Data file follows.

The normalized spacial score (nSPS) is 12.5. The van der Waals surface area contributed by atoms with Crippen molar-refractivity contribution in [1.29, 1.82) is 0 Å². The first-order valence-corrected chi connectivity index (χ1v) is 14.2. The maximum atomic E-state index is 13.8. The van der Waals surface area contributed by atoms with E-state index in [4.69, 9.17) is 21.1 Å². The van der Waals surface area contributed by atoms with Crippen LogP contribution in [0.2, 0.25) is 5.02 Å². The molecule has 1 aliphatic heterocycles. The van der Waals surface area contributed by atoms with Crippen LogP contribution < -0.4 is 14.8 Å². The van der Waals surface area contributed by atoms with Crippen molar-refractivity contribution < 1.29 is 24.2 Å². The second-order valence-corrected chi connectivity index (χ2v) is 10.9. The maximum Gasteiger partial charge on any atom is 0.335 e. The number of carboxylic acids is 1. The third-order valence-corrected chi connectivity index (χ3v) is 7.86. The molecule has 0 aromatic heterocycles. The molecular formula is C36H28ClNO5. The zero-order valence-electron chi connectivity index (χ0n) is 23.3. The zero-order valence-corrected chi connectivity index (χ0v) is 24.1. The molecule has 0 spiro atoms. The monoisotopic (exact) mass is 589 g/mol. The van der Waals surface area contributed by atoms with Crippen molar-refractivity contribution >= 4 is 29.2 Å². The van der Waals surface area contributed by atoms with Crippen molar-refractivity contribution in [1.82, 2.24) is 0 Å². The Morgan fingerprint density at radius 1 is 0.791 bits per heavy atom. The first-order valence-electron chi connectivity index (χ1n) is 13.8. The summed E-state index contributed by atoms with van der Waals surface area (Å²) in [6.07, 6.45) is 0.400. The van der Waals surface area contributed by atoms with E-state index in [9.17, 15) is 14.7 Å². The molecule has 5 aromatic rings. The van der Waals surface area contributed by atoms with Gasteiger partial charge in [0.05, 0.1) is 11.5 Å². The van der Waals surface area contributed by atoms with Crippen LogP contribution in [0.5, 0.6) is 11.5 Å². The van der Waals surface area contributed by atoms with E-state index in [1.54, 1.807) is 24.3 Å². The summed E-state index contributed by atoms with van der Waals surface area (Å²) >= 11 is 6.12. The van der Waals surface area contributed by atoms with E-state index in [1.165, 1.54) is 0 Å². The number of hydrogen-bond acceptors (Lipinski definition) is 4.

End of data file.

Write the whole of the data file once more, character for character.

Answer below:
The normalized spacial score (nSPS) is 12.5. The van der Waals surface area contributed by atoms with Crippen molar-refractivity contribution in [1.29, 1.82) is 0 Å². The first-order valence-corrected chi connectivity index (χ1v) is 14.2. The maximum atomic E-state index is 13.8. The van der Waals surface area contributed by atoms with E-state index in [4.69, 9.17) is 21.1 Å². The van der Waals surface area contributed by atoms with Crippen LogP contribution in [0.2, 0.25) is 5.02 Å². The molecule has 1 aliphatic heterocycles. The van der Waals surface area contributed by atoms with Crippen LogP contribution < -0.4 is 14.8 Å². The van der Waals surface area contributed by atoms with Crippen molar-refractivity contribution < 1.29 is 24.2 Å². The second-order valence-corrected chi connectivity index (χ2v) is 10.9. The maximum Gasteiger partial charge on any atom is 0.335 e. The number of carboxylic acids is 1. The third-order valence-corrected chi connectivity index (χ3v) is 7.86. The molecule has 0 aromatic heterocycles. The molecular formula is C36H28ClNO5. The zero-order valence-electron chi connectivity index (χ0n) is 23.3. The zero-order valence-corrected chi connectivity index (χ0v) is 24.1. The molecule has 0 spiro atoms. The monoisotopic (exact) mass is 589 g/mol. The van der Waals surface area contributed by atoms with Crippen molar-refractivity contribution >= 4 is 29.2 Å². The van der Waals surface area contributed by atoms with Crippen molar-refractivity contribution in [1.82, 2.24) is 0 Å². The Morgan fingerprint density at radius 1 is 0.791 bits per heavy atom. The first-order valence-electron chi connectivity index (χ1n) is 13.8. The summed E-state index contributed by atoms with van der Waals surface area (Å²) in [6.07, 6.45) is 0.400. The van der Waals surface area contributed by atoms with E-state index in [9.17, 15) is 14.7 Å². The molecule has 5 aromatic rings. The van der Waals surface area contributed by atoms with Gasteiger partial charge in [0.05, 0.1) is 11.5 Å². The van der Waals surface area contributed by atoms with Crippen LogP contribution in [0.5, 0.6) is 11.5 Å². The van der Waals surface area contributed by atoms with E-state index in [1.54, 1.807) is 24.3 Å². The summed E-state index contributed by atoms with van der Waals surface area (Å²) >= 11 is 6.12. The van der Waals surface area contributed by atoms with E-state index in [1.165, 1.54) is 0 Å². The number of hydrogen-bond acceptors (Lipinski definition) is 4.